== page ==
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Ashutosh Garg came to Illinois to study with Beckman’s Image Processing group and left with a Ph.D. and a ticket to success. After working as a top research scientist for Google, Garg is now running his own company.

Published on Dec. 10, 2008

From Google to a Start-up, Ashutosh Garg Says Beckman, Illinois Helped Lay a Foundation

When Ashutosh Garg went looking for the right place to earn a Ph.D. and do graduate research, he found them at the University of Illinois and the Beckman Institute’s Image Formation and Processing (IFP) group working with faculty member Tom Huang. Garg said those experiences paved the way for him to land a job, and succeed, at one of America’s most well-known information technology companies. Garg spent more than four years as a research scientist at Google, working on important projects for that Internet search titan, before deciding to take the bold step of starting his own company. Garg now runs a company that is developing technology for gathering and managing online content. Beckman’s Office of External Relations recently asked Garg about his time here, his stint at Google, and about the pitfalls of running a start-up company.

You have founded your own start-up company after working for Google. Why did you decide to leave a successful company and go out on your own? What do you see as this company’s niche in the business world?

Google is a great company and I thoroughly enjoyed working over there. However, starting your own company not only provides you with the freedom to pursue your ideas, it also provides a great learning environment. You get to conceive a product from scratch, understand user needs, take it to market, and iterate based on customer feedback.  The focus of this company will be on aggregation and management of online content. The Web is suffering from content overload. There are thousands of Web pages which provide the same or similar information. Instead of the end user going through all these pages, can we provide an environment that will allow consumers to get to what they are looking for efficiently?

What was your job title at Google, how long were you there, and what did your job entail?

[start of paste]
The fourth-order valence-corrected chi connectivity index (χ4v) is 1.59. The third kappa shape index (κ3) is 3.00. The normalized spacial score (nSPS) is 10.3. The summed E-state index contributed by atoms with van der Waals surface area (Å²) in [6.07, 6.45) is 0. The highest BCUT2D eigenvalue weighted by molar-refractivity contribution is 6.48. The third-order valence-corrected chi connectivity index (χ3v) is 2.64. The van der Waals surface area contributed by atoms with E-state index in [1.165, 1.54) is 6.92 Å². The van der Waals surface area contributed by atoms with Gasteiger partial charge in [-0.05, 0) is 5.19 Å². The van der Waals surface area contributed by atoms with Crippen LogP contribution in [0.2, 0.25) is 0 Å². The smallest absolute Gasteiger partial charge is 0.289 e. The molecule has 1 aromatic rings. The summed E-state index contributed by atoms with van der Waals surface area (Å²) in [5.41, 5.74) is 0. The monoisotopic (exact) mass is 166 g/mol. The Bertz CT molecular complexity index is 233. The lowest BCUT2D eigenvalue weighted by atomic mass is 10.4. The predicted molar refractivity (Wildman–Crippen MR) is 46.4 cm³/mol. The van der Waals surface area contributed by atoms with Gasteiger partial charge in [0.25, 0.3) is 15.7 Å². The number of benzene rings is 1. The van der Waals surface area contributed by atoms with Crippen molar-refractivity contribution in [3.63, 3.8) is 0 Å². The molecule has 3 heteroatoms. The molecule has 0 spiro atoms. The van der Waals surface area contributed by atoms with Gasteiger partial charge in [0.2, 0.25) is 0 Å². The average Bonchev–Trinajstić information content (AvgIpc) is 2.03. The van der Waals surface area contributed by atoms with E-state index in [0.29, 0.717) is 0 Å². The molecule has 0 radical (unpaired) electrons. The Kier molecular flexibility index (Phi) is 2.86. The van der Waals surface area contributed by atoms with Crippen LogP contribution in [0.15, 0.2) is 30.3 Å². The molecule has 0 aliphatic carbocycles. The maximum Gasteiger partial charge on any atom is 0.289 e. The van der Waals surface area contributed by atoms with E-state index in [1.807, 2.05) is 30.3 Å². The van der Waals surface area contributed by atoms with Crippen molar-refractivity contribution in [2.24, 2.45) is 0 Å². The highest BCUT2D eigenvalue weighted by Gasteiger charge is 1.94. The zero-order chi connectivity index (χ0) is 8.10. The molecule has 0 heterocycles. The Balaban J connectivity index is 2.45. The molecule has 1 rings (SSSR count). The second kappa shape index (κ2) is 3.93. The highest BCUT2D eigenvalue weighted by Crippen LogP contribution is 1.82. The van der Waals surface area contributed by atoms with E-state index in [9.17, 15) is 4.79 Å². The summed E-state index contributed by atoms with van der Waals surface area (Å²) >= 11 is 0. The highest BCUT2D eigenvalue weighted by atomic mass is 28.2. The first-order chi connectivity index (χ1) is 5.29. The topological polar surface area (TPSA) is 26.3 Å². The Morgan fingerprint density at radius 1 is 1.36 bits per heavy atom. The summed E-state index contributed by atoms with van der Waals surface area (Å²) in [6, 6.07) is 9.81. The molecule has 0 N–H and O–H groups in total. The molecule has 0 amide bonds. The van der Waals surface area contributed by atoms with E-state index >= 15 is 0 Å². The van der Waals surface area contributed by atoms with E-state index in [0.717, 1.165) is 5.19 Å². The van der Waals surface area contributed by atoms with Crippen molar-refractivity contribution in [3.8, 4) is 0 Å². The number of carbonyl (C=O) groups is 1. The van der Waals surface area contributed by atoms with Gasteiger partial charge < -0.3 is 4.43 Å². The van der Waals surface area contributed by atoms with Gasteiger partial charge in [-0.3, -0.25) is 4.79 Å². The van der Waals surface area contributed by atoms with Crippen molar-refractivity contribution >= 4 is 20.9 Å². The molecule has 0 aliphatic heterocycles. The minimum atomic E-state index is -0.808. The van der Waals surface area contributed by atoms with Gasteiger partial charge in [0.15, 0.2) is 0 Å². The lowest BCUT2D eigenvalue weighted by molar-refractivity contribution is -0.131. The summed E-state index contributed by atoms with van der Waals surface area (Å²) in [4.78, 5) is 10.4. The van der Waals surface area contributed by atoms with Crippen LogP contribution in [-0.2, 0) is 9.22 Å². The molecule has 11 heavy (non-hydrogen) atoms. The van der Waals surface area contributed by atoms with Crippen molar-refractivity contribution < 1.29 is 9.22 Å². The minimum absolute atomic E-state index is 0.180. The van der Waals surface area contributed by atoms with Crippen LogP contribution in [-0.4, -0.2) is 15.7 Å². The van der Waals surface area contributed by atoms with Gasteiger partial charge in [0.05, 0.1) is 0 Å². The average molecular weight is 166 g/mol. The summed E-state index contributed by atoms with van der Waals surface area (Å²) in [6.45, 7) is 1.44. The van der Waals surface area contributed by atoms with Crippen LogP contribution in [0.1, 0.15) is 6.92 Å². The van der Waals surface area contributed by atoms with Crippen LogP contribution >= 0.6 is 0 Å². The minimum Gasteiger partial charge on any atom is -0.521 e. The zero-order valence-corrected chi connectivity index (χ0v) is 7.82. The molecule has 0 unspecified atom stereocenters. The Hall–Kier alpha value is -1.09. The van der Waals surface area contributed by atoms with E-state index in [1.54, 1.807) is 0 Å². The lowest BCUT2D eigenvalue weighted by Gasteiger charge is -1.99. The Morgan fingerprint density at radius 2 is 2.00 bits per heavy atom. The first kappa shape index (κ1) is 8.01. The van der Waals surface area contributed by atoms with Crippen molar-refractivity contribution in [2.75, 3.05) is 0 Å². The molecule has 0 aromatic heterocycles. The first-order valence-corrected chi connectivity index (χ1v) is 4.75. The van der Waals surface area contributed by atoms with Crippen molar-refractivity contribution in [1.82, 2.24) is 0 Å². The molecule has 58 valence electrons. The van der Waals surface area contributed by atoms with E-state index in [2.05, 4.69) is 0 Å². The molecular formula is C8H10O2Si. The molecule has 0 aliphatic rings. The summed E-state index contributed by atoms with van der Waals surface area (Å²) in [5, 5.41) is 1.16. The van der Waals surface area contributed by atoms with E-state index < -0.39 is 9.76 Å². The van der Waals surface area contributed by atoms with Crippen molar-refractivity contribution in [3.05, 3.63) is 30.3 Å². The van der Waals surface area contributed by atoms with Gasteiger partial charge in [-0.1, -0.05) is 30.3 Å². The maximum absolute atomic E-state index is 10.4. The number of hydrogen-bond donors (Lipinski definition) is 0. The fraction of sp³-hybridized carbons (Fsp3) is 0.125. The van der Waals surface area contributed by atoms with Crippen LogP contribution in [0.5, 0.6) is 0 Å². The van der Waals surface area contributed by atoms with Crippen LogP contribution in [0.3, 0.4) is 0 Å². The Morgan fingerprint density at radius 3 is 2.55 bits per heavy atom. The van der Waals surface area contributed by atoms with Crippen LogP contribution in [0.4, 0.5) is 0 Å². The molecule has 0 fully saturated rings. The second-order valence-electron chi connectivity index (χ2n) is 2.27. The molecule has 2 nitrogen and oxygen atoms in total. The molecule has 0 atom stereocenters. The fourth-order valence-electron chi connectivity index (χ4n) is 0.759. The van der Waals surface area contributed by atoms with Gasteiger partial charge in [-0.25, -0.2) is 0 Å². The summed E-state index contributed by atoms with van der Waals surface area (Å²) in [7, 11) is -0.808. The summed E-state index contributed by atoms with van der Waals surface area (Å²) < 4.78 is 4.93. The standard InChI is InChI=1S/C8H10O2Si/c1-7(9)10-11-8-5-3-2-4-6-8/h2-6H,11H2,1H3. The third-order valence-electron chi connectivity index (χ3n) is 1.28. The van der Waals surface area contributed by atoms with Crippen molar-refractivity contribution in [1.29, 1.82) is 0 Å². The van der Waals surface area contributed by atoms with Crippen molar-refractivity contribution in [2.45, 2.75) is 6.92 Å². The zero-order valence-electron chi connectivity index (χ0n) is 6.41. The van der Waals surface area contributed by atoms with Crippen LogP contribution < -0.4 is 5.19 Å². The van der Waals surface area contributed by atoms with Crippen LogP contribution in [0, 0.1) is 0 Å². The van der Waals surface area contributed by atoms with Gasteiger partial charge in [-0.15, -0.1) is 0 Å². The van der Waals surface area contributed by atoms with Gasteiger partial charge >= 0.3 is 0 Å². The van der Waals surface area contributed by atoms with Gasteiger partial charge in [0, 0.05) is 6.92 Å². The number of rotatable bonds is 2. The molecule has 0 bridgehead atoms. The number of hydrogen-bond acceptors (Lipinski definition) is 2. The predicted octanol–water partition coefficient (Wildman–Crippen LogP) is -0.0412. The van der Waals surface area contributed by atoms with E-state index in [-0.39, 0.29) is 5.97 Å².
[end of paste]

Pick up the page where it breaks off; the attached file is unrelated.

I was Staff Research Scientist at Google. I was there for 4.5 years. At Google, my job was to identify new technologies that can either help existing products or become the launching pad for new products.

You graduated with a degree in electrical engineering from the Indian Institute of Technology in New Delhi with a focus on gesture-based remote visualization. Could you tell people about your background in India and how you got interested in the academic path you took?

I grew up in a small town near New Delhi. For my undergraduate degree, I went to IIT Delhi. During my tenure over there, I did a project that involved controlling a robot using gestures. This project exposed me to the world of computer vision and machine learning. I was extremely fascinated by this area and developed a keen interest for technologies that can help humans do their job better.

How did you end up at Illinois?

Prof. Huang is a leading authority on Computer Vision and the Beckman Institute is probably the best place to do interdisciplinary research. During my trip to Urbana-Champaign in 1997, I had the pleasure of meeting Prof. Huang and was very impressed by the work going on in the IFP group. At that point, the choice was simple.

At Illinois your advisor for your M.S. was Tom Huang and Professor Huang and Dan Roth were advisors for your Ph.D. You also had papers with Professor Huang. Could you talk about how they influenced you and helped you, both academically and from a research point of view?